Woven Green wears everything on its sleeve. Even the band’s name points toward its philosophy; while not necessarily “green,” the members of Woven Green espouse taking care of the earth, being unified with each other, and loving one another. The lyrics bear no subtlety; Woven Green is what it is, and it’s not hiding it.
The same aesthetic carries over into the songs on their self-titled EP. They have a sound similar to what you might imagine from the themes presented; a few parts wah-pedal funk, a few parts upbeat acoustic pop, a few parts middle eastern instrumentation. They wear their influences on their sleeve, not trying to hide. This total honesty is to be commended, as posturing, irony and cynicism has become the norm in independent music.
Thankfully, Woven Green meets their honest aesthetic with songwriting skill. Woven Green has taken steps to make their songs not just your average song. “Sixth Sun” experiments not just with middle eastern instruments, but with middle eastern chord structures (which are unusual to the western ear, but intriguing!). “Between Worlds” uses strings in an unusual breakdown of sorts. “Generation Zero” has an extended guitar solo. “Wild Love” has a violin solo in the way that other bands would have a guitar solo. It’s these touches that make their songs better than the standard upbeat acoustic-pop fare.
This four-song EP establishes Woven Green as a band that wants to take a tired genre and make it interesting again. I hope that their creative energy and unique ideas keep flowing to future releases. Their songwriting skill makes them a band to watch for fans of John Mayer, Dave Matthews Band, OAR, Jason Mraz and others of the like.
Charlie Brown once uttered, “There is no heavier burden than great potential.” I kept coming back to this thought as I repeatedly listened to John Calvin‘s debut EP The Walls of the City. Calvin delivers several instances of remarkable pop/folk songwriting throughout the EP, but it seems that there are just as many puzzling occurences and glaring missteps to follow the highlights.
John Calvin at Second Wind, April 3, 2009
John Calvin’s sound owes a heavy debt to Joseph Arthur. I have no idea if Calvin knows of Arthur, but Calvin’s ideas on songwriting are very similar to Arthur’s. Both have the acoustic guitar as their main instrument, but dabble in piano and electric. Both have a kitchen-sink mentality to songwriting. Both have a pseudo-hippie feel to their lyrics and sound. That being said, John Calvin’s writing never worships or emulates Arthur; it would just be a really, really great split EP or tour idea.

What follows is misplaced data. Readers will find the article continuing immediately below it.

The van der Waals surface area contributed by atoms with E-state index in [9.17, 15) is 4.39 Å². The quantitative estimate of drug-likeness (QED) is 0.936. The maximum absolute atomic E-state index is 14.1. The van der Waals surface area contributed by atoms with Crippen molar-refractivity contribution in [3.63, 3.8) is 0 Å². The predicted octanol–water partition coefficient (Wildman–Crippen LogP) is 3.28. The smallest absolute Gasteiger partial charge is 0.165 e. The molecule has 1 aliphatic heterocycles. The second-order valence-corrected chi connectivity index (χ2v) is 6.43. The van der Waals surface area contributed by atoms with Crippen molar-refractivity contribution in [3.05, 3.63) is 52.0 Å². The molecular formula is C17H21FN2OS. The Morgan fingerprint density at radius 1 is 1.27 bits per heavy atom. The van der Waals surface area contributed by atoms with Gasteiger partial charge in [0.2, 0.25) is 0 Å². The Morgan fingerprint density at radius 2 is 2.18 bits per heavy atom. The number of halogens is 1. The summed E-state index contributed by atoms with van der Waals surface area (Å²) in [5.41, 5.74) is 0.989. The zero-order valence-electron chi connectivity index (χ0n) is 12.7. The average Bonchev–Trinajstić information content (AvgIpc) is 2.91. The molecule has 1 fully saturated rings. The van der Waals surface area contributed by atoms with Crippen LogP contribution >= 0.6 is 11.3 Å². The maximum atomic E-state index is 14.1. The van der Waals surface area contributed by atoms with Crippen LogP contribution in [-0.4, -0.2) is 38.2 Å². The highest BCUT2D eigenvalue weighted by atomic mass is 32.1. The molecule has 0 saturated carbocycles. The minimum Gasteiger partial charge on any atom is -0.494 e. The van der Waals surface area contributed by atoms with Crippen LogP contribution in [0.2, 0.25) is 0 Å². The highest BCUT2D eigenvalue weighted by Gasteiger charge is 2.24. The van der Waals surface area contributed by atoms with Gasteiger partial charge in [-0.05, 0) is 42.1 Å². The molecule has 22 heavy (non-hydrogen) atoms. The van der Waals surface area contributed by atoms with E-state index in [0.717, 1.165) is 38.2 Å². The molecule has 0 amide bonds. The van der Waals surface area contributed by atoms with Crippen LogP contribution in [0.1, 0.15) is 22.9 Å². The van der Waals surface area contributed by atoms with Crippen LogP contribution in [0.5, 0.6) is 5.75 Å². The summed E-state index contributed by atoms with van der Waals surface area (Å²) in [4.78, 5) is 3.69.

The differences are important: where Arthur’s voice is low, Calvin’s is high. It’s not new-school emo high, but he’s definitely a tenor. And, most importantly, Calvin’s songwriting is not as refined as Arthur’s. If you thought Arthur had a lot of things going on in his work, you will be slightly astounded by the number of ideas that go into a standard Calvin song.
Both these differences are a blessing and a curse; John Calvin’s high voice makes his sound distinctly his own. While there are influences from Dave Matthews, Ben Harper, OAR, and many other hippie/pop/folk outfits, Calvin’s voice sets him apart. It is good. Unfortunately, his voice does not sustain warble or cover miscues very well, and this creates some rather unfortunate moments (“Spit That Out” is particularly difficult to listen to).
One of John Calvin's many guitar faces.
His kitchen-sink mentality makes tracks such as “Sleep Well” and “Song to Make the Stars Fall” really, really interesting. “Sleep Well” is just under six minutes, and the amount of musical ideas packed into the track (played by guitar, piano, dual violin, electric guitar, and female vocals) creates a mesmerizing effect. “Song to Make the Stars Fall” has a similar mentality with a similar effect. At its worst, strange things make their way into his songs and throw off the groove (“Spit it Out” has strangely distorted vocals and electronic blips and glitches throughout).
It is easy to declare that John Calvin is at his best when he’s singing chilled-out tunes with a lot of instrumentation. If Sufjan Stevens had a little more hippie in him, he and John Calvin could be best friends. In fact, at Calvin’s CD release show, he covered two Sufjan tracks: the jubilant “Chicago” and the sorrowful “Casimir Pulaski Day.” Both were standout moments of the show, as nearly ten musicians covered the stage and created a veritable orchestra.
His show showed a different side of him than his album presents; his album is focused on his acoustic-based pop/folk, while his live show was much louder and much more electric. John Calvin certainly knows his way around an electric guitar, and he was very entertaining to watch. He made several guitar faces that I have never seen before during guitar solos – it was fun.
His mellower work was more musically interesting, but no one would be able to say that seeing John Calvin rock out wasn’t entertaining. He worked the audience pretty well, and made the show rock until he unveiled his stronger, mellower pieces.
John Calvin has a love of many types of music, and his live shows and album display that love. There are plenty of great things about that: his songwriting is varied, his melodies are catchy, his instrumentation is not cliche, and his overall product has a very comfortable feel to it. But there is much room for improvement: his songwriting vision needs to clarify some more and his vocal performances need to solidify. John Calvin has set a good pace for himself with this release, but now he needs settle in to a groove and figure out where he’s exactly going.
- John Calvin getting into it.